UN trip to Nauru called off by islands government
United Nations agency has invitation to assess human rights on Nauru withdrawn by the government with no explanation.
Human rights investigators from the United Nations have been banned from travelling to Nauru to check on asylum seekers sent there by Australia.
The order to stay away was given as the group were about to depart for the Pacific Island after a two-week visit to New Zealand looking at arbitrary detention in this country.
The UN delegation have been in New Zealand for two week's looking at this country's policies on Mandatory detention.
Eric Frykberg reports.
Their next port of call for the UN delegation should have been Nauru, where Australia's policy of housing asylum seekers in camps has been repeatedly criticised. But the head of the United Nations delegation, Mads Andernas from Norway, says his team is not being allowed in.
MADS ANDERNAS: The government of Nauru, which invited us, have asked us not to come. They cite practical reasons for it not being suitable, or practical, for us to come.
The mission would have reported to the United Nations Human Rights Council on conditions faced by asylum seekers on the barren island. But a colleague of Mr Andernas, Roberto Garreton from Chile, says the invitation was cancelled.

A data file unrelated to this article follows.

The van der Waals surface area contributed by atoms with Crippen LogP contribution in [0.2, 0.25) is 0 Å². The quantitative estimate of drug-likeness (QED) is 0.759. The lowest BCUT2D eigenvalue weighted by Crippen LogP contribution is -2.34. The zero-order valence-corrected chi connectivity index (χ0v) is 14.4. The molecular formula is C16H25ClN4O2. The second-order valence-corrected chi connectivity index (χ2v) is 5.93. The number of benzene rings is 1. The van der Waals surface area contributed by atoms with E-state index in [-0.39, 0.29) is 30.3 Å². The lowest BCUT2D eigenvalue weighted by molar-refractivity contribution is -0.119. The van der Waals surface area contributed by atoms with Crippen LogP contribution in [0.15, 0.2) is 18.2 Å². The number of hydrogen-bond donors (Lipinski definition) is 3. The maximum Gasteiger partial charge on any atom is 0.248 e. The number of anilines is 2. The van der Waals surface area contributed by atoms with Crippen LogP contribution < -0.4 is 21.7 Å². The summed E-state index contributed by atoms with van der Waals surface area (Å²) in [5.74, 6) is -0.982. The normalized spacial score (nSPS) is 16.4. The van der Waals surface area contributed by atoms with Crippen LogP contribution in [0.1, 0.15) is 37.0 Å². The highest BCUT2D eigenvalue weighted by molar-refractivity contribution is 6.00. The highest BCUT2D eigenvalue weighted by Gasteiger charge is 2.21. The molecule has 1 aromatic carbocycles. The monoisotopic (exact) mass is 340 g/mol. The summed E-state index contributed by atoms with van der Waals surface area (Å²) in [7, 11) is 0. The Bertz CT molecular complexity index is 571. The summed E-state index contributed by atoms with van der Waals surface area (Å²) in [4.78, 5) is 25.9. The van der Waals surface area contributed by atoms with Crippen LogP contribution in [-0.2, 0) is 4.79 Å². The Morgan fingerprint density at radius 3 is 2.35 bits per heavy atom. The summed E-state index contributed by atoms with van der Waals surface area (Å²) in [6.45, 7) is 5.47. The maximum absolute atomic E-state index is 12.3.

ROBERTO GARRETON: Those who needed to got visas, and then a week ahead of time they just cancelled the invitation, with the excuse of unforeseen circumstances. Which seems rather flimsy.
Australia started sending asylum seekers to barren Nauru in 2001, to deter other asylum seekers from trying to get into Australia. The camp was later closed, then reopened, and now has several hundred people living there. Graeme McGregor from Amnesty International in Australia says conditions on Nauru are very harsh and are being kept secret.
GRAEME McGREGOR: This is not an isolated incident. This is just another denial of transparency in a string of denial. Although the Australian people are paying billions of dollars for this policy, they're not getting to see what's actually going on in their name. And the really concerning thing obviously about people on Nauru being exposed to harsh, humiliating conditions, is that there are children there.
There have been riots, hunger strikes and self harm by inmates who set out for a new life in Australia only to be removed to a camp on a barren Pacific atoll. Mads Andernas of the UN inspectors, is not commenting on conditions there without being allowed to visit. But he does say openly that Australia should not be sending asylum seekers to Nauru.
MADS ANDERNAS: This must not happen because states have obligations not to transfer individuals to camps where individuals are held in violation of international law. Simple as that.
Radio New Zealand has been told the UN visit was blocked by the Nauru government under instructions from Canberra, because Australia plans to move still more asylum seekers to the island. It was feared the UN inspectors might get in the way of a new transfer. This could not be confirmed. But the UN team says it still wants to check out Nauru and will submit a new application to do so.
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